chiasm: 1 Corinthians 11.17-34

Throwdown. When you hear the words “do this in remembrance of me” spoken around the communion table, it is frequently spoken out-of-context.

Substantiation. Paul spoke of remembering Christ’s death not as being the end-point of the Supper, but as a means to an end.

Explanation. Some Corinthian Christians were being exceedingly selfish in the way they shared, and did not share, the Supper. Paul intervenes and says, in effect: “The solution to this horror in relationships among you is to – as always and in all things – remember the words and ways of our Lord and Savior Jesus. Jesus died to himself and others and you must do the same! Remember him in this way and you’ll repent.”

Paul’s use of chiasm makes that clear.

Chiasm-1-Cor.11

Source: reworded [DPS] from Seven Pauline Letters by Peter F. Ellis (The Liturgical Press, 1982); pp.88-89.

links to 5 helpful articles

1. Seven Ways to Teach Civil Discourse to Students

“… young people need to learn how to respectfully disagree.”

2. Tiny Books Fit in One Hand. Will They Change the Way We Read?

“The tiny editions are the size of a cellphone and no thicker than your thumb, with paper as thin as onion skin. They can be read with one hand — the text flows horizontally, and you can flip the pages upward, like swiping a smartphone.”

3. Your Kid’s Apps are Crammed with Ads

“A few years ago to suggest limiting tech for kids would have sounded alarmist, and now that’s changing.”

4. More Than 90% of Generation Z Is Stressed Out. And Gun Violence Is Partly To Blame

“Members of Gen Z — people ages 15 to 21 — reported the worst mental health of any generation included in the American Psychological Association’s annual Stress in America report, which was based on almost 3,500 interviews with people ages 18 and older, plus 300 interviews with teenagers ages 15 to 17.”

5. The FDA’s updated nutrition labels could improve your health—if you know how to read them

“Nutrition labels may have a difficult time getting 350 million people to shift their diets, but if you decide you’re going to start paying attention, think of the positive impact you could have on your own life. All it takes is turning that package around and reading the label. It’s now easier than ever.”

links to 5 helpful posts

1. Drone Videos of Many Ancient Sites in Israel

Brief videos of fine quality.

2. We are Not the Enemy (If We Try)

“Realizing that things can get better (they can always get better) opens the door for productive conversations, conversations that aren’t based on prior decisions about what team someone is on, and instead, on putting our shoulder to the work, taking responsibility and actually making things better. We can fight injustice without becoming pawns in a boxing promoter’s game.”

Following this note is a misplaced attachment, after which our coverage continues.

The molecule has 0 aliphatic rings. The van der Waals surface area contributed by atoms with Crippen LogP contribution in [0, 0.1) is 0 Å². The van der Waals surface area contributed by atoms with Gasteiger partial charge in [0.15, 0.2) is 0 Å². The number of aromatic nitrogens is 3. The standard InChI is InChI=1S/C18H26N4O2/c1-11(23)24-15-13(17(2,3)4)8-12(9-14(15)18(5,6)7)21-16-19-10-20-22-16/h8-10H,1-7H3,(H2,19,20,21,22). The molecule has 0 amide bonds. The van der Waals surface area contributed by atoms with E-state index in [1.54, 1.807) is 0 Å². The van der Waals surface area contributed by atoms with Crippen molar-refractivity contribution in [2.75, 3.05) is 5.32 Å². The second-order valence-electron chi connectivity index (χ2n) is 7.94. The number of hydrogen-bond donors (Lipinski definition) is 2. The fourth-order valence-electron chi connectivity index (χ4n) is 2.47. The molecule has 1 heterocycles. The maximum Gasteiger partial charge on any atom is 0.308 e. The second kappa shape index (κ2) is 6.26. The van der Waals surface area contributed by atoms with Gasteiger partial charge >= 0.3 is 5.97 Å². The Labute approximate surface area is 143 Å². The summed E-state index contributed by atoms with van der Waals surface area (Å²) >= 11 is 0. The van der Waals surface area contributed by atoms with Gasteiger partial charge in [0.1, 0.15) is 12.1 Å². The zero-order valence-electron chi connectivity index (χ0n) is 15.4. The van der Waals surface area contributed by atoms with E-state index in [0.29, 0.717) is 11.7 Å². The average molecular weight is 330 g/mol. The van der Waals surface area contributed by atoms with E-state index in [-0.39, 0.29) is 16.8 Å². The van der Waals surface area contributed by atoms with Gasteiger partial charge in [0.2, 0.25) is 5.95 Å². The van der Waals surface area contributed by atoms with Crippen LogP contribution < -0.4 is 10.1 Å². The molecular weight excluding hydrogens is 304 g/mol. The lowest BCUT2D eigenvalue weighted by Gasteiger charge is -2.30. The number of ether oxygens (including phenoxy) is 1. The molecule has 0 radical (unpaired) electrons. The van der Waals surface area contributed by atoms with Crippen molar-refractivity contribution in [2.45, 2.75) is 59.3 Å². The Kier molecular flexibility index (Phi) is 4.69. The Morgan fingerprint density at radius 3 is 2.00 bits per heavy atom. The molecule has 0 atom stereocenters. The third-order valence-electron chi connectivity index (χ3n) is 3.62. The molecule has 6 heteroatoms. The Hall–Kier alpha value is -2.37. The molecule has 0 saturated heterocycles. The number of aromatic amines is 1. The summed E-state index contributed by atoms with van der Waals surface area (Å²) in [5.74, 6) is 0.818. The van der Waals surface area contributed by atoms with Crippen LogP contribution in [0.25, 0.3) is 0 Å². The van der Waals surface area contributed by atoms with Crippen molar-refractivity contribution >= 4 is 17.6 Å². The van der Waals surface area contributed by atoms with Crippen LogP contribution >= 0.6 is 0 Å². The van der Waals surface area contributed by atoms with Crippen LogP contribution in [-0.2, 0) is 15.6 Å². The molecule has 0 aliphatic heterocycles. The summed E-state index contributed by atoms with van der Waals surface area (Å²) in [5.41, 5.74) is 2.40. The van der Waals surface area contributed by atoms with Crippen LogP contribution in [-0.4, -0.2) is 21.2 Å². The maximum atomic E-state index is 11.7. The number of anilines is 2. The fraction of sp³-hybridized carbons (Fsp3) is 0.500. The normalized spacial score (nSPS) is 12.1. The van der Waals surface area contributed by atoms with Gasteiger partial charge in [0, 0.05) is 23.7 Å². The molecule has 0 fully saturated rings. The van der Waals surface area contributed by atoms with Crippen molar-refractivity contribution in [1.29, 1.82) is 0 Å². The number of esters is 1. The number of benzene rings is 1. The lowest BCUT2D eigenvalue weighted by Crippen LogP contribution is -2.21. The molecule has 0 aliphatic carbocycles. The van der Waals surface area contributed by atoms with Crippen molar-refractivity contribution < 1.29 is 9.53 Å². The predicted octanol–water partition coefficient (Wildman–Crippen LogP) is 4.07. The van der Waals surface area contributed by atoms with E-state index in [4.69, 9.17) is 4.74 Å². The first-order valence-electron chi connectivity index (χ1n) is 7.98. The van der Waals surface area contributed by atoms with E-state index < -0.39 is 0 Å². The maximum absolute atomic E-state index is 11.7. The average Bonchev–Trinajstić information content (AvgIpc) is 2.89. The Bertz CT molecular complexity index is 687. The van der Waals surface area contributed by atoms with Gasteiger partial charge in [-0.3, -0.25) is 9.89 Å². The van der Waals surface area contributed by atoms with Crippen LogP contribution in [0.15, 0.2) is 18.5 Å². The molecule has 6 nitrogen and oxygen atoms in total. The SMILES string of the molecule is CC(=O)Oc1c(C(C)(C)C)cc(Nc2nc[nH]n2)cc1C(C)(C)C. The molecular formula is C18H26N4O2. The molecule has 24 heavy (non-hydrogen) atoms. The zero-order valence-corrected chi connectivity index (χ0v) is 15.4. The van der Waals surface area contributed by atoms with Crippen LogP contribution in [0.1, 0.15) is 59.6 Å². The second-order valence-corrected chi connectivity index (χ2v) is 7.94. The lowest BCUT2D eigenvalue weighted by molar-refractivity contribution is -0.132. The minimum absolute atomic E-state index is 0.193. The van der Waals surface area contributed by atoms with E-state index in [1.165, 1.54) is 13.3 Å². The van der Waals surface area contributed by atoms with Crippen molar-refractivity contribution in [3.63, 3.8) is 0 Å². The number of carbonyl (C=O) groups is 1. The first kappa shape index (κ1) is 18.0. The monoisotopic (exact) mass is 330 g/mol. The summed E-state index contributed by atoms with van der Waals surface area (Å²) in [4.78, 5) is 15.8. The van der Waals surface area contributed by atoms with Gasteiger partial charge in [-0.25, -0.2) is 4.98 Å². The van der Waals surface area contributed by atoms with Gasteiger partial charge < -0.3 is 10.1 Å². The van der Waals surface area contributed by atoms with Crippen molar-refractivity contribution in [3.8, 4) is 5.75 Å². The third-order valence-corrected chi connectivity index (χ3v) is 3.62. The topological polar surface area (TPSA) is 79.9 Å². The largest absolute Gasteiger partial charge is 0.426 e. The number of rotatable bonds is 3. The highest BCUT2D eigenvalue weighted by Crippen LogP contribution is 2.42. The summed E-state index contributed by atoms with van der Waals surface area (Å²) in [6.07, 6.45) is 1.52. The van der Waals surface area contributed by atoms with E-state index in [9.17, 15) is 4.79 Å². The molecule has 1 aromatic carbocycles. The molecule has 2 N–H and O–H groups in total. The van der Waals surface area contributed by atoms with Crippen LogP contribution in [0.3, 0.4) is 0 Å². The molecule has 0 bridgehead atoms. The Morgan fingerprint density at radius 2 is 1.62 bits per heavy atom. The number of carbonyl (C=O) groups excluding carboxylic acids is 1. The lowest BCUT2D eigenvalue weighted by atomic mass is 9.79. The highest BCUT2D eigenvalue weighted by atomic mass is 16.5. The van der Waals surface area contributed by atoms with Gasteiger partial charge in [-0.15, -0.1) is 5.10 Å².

3. Scam Calls Are ‘Epidemic’ — and Getting Worse

“By next year, nearly half of all calls to mobile phones will be fraudulent, according to a new report from telecommunications firm First Orion. The company analyzed data from more than 50 billion calls over 18 months to get a snapshot of what they call the scam-call ‘epidemic.’ Here’s what they found …”

4. Is turning off your notifications the ultimate productivity hack?

“Researchers have found that it takes, on average, 23 minutes and 15 seconds to get back to the task at hand after a distraction. And notifications are serial offenders.”

5. Stone Mountain: The Largest Confederate Monument Problem in the World

“The idea to carve the side of the mountain was hatched in 1914. The next year, the Klan, which had faded after first emerging during Reconstruction, was revived atop the mountain with a cross burning.”

learnin’ how to talk from Sirach (2)

 

“Converse with intelligent people, and talk constantly about the Law of the Most High.” (9.15)

“Don’t answer before you listen, and don’t interrupt someone who is speaking.” (11.8)

“Happy are those who haven’t slipped in their speech and who haven’t been stabbed with pain for their sins.” (14.1)

“Look! Doesn’t a word exceed a good gift? And both come from a person who is gracious.” (18.17)

“… those who are reticent to speak diminish wickedness.” (19.6)

“Don’t trust everything that is said. There are those who slip and it wasn’t intentional.” (19.15b-16a)

“A slip on the pavement is preferable to a slip of the tongue.” (20.18)

“A thief is preferable to someone who continuously lies, but both will inherit destruction.” (20.25)

“The character of liars is dishonorable; their shame is continuously with them.” (20.26)

“If those who understand hear a wise word; they will praise it and add to it.” (21.15)

“Fools say whatever is on their minds, but the wise remain mindful of what they say.” (21.26)

“Don’t grow accustomed to saying coarse things … to do so is to engage in sinful speech.” (23.13)

“A curse on slanderers and the deceitful, because they have destroyed many who are at peace.” (28.13)

“Happy are those protected from the tongue … The death it inflicts is a wicked death …” (28.19,21)

“Keep your word and be trustworthy in your dealings and you will find what you need every time.” (29.3)

“… the heart … poses four possibilities: good and evil, life and death, yet their ongoing master is the tongue.” (37.17-18)

“Tell of the greatness of his name, and give thanks when you praise him …” (39.15)

“… this is what you’ll say when you give thanks: All the works of the Lord are very good.” (39.16)

“… now, sing hymns with all your heart and voice, and bless the Lord’s name.” (39.35)

“A flute and a harp make sweet melodies, but better than both is a pleasant voice.” (40.21)